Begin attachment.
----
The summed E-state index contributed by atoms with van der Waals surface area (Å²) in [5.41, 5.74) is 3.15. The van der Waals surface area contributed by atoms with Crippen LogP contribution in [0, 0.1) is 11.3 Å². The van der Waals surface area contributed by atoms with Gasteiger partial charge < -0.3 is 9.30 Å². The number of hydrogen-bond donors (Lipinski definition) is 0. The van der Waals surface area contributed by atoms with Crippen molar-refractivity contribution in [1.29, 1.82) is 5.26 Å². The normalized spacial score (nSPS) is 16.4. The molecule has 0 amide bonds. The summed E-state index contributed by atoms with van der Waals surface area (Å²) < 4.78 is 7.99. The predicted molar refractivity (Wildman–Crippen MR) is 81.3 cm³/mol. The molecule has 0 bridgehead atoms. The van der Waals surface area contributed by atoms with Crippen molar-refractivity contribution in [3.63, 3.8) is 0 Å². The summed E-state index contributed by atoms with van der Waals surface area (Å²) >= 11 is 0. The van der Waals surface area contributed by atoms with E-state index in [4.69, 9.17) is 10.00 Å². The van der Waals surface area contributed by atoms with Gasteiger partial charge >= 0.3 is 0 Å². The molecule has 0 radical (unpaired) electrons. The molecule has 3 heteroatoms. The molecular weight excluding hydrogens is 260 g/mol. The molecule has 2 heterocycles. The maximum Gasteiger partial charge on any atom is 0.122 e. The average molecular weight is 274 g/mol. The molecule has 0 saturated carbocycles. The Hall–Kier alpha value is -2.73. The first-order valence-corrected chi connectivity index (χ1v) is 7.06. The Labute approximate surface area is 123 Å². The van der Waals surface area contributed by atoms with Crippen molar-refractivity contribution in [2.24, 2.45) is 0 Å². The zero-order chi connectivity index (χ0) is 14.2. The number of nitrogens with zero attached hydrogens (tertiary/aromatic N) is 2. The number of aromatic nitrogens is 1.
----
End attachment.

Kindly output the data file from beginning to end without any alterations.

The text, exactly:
The summed E-state index contributed by atoms with van der Waals surface area (Å²) in [5.41, 5.74) is 3.15. The van der Waals surface area contributed by atoms with Crippen LogP contribution in [0, 0.1) is 11.3 Å². The van der Waals surface area contributed by atoms with Gasteiger partial charge < -0.3 is 9.30 Å². The number of hydrogen-bond donors (Lipinski definition) is 0. The van der Waals surface area contributed by atoms with Crippen molar-refractivity contribution in [1.29, 1.82) is 5.26 Å². The normalized spacial score (nSPS) is 16.4. The molecule has 0 amide bonds. The summed E-state index contributed by atoms with van der Waals surface area (Å²) < 4.78 is 7.99. The predicted molar refractivity (Wildman–Crippen MR) is 81.3 cm³/mol. The molecule has 0 bridgehead atoms. The van der Waals surface area contributed by atoms with Crippen molar-refractivity contribution in [3.63, 3.8) is 0 Å². The summed E-state index contributed by atoms with van der Waals surface area (Å²) >= 11 is 0. The van der Waals surface area contributed by atoms with E-state index in [4.69, 9.17) is 10.00 Å². The van der Waals surface area contributed by atoms with Gasteiger partial charge >= 0.3 is 0 Å². The molecule has 0 radical (unpaired) electrons. The molecule has 3 heteroatoms. The molecular weight excluding hydrogens is 260 g/mol. The molecule has 2 heterocycles. The maximum Gasteiger partial charge on any atom is 0.122 e. The average molecular weight is 274 g/mol. The molecule has 0 saturated carbocycles. The Hall–Kier alpha value is -2.73. The first-order valence-corrected chi connectivity index (χ1v) is 7.06. The Labute approximate surface area is 123 Å². The van der Waals surface area contributed by atoms with Crippen molar-refractivity contribution in [2.24, 2.45) is 0 Å². The zero-order chi connectivity index (χ0) is 14.2. The number of nitrogens with zero attached hydrogens (tertiary/aromatic N) is 2. The number of aromatic nitrogens is 1.